Sirion. Mr. Puurs also complimented Lord The Order of the Day being read for North : advised Mr. Pitt to resign, as he the Houle to go into a Coinmitice on the might now do it with honour, and said, that it would gain him the confidence of the Houle. if he did not relign, painful Sir Cecil Wray opposed it on the old as it was for him to lay to, he must oppose ground of the unpopularity of that tax; him.

laid it was uncqual and oppressive, and Lord Mazhon said, his right honourable from its nature incapable of being renFriend ought to relift the fente of the dered so perfect as to defy evasion. House, if by to doing he could preserve Colonel Onslow also opposed it ; he faid the confitution. He professed himself a

it had been found to be extremely partial great friend to the democracy of this go. in its operation, and had therefore become veroment, but when the House claimed odious and unpopular. One of his conthe right of naming Ministers, it destroy- ficuents, a thopkeeper at Guildford, had ed the constitution.

allured him, that the Recipe Tax would General Conway said, considering the make a difference in his trade of 5ool. a present state of Europe, of our finance, year. He asked, what Member of that revenues, and credit, and also the state of Houte, what man of fortune paid ncar as Ireland, it was dithoueft to remain in of. much ? fice, to the suspension of all the great

Mr. Duncomb, Sir Joseph Mazubey, and measures that these objects to preslingly Mr. Robinson, also opputed going into the called for.

Committce. Several other gentleman (poke, and the Lord Surrey, and Lord Nugent, fpoke motion palled nem. con.

in favour of the tax.
The Houte then went into a Coinmittee Loril John Cuvendish observed, that if a
of Supply, to consider of the

shopkeeper at Guildford paid sool. a year
towards the receipt tax, his trade must be

pretty extensive; for taking all the rcMr. -Steele moved, that a fum not ex. ceipts given by hiin to be for forty thil. ceeding 111,000l. be granted for fervices lings cach, which was the lowett fum tax. done, and not provided for by Parliam.cor. ed, he must turn annually 100,000l. llc This pafied without opposition. He then believed, therefore, the Guildford elector moved for another fuin of 430,000l. for must have imposed upon his representathe ordinary and extraordinary forvices of tive.

On a division, there appeared
This last was opposed, fo far as it in For the Speaker's leaving the Chair 167
cluded estimates for fortifications and the Against it

purchase of Sir Gregory Page's house for The House then went into a Commit-
the cadets at Woolwich, until the Com- tee, went through the bill, and ordered
mitrec Thould be furnithed with proofs of the amendments to be reported to the
the necessity of them. It was at lalt a Houle.
greed that nothing should be voted for the As soon as the House was resumed,
new works, or for the purchase of Sir G.
Page's house. These being deducted, the

remaining sum of 324,964 1. was voted Lori Beauchamp brought up the report
without a division. The House was then of the Committee appointed to search the
resumed, and adjourned at 11 o'clock. Journals for precedents relative to the

usages of the House, touching the exer-
Thursday, February 12.

cile or non-exercile of any difcretionary General Smith moved, “ That the Di- power vested in the fervants of the Crown, re&tors of the East India Company do lay or any men, or body of men, relative to before his House, a lift of ihoje persons the expenditure of public money. It be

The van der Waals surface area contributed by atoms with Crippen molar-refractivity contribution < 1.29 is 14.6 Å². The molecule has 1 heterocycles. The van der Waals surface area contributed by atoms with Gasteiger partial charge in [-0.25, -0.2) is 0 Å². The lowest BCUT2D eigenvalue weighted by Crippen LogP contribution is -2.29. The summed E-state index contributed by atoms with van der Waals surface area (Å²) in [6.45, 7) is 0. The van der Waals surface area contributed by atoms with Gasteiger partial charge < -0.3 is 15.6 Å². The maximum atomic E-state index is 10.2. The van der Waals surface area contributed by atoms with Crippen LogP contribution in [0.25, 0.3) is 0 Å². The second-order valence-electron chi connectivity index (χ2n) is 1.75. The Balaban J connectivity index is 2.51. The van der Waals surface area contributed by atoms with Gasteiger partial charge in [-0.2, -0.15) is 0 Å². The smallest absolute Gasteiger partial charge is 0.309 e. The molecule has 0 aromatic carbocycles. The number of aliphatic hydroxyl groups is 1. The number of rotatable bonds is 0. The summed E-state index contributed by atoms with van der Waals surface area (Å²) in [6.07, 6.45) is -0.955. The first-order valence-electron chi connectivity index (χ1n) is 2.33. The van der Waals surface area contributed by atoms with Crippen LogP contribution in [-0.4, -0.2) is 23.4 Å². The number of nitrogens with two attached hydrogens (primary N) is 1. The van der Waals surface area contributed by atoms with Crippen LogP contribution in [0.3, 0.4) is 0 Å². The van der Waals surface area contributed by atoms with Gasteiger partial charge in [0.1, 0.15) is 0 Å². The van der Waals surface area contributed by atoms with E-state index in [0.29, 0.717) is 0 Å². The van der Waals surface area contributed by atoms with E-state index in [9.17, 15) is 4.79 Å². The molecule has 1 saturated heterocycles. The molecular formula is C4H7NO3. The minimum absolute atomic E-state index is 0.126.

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the pretent year.


gan with precedents so far back as the HOUSE of COMMONS. year 1626, and proceeding regularly on to

Monday, February 16. the resolution moved by the present Chapcellor of the Exchequer, velative to patent LORD GEORGE LENOX, CONSTABLE OF places in the Customs, towards the end of the Sellions 1783. As soon as the report Lord Maitland observed, that the Of. was read,

fice of Constable of the Tower, to which Mr. Dundas rose and moved, that the Lord George Lenox had been Jarely noreports be printed.

minated, was in the opinion of many peoThe Solicitor General seconded the mo. ple, such as made it neceffary he should rjon. He said, it was necessary gentleinen vacate his seat. In order that the House thould have time to consider the precedents miglit be enabled to judge of this matter, adduced ; to him many of them appeared he would move, “ That there be laid beto have no relation to the resolution of fore this House, a copy of the Commission the Lords, which were the object to which appointing Lord George H. Lenos, Conthey were supposed to point.

stable of the Tower. Lord Branchamp said, he had no objec Colonel North seconded the motion. rion to defer the business till to-morrow. Mr. Steele observed, that the motion A longer adjourninent he considered as was absurd at present, as the commillion unnecessary.

was not yet made out. He contended that After some further conversation, the it was a military office, which did not by consideration of the report was, on the re law vacate his feat. This, he said, apcommendation of Mr. Pitt, put off to peared clearly from the falary of 1000l. Monday, as were also the other orders of per annum annexed to it, being included day, and at nine o'clock the Houle ad in the estimates of the army for guards journed to Monday.

and garrisons.

Lord Maitland said, there were other persons besides the Constable of the Tower,

whose salaries were included in, and voted HOUSE of LORD S.

with the army estimates, viz. the SecretaFriday, February 13.

ry at War, and the Paymaster General,

one would venture to lay, they NESBITT'S DIVORCE EILI.. held military offices; therefore, he was In a Comınittce went through the diffe- by no means convinced from this, that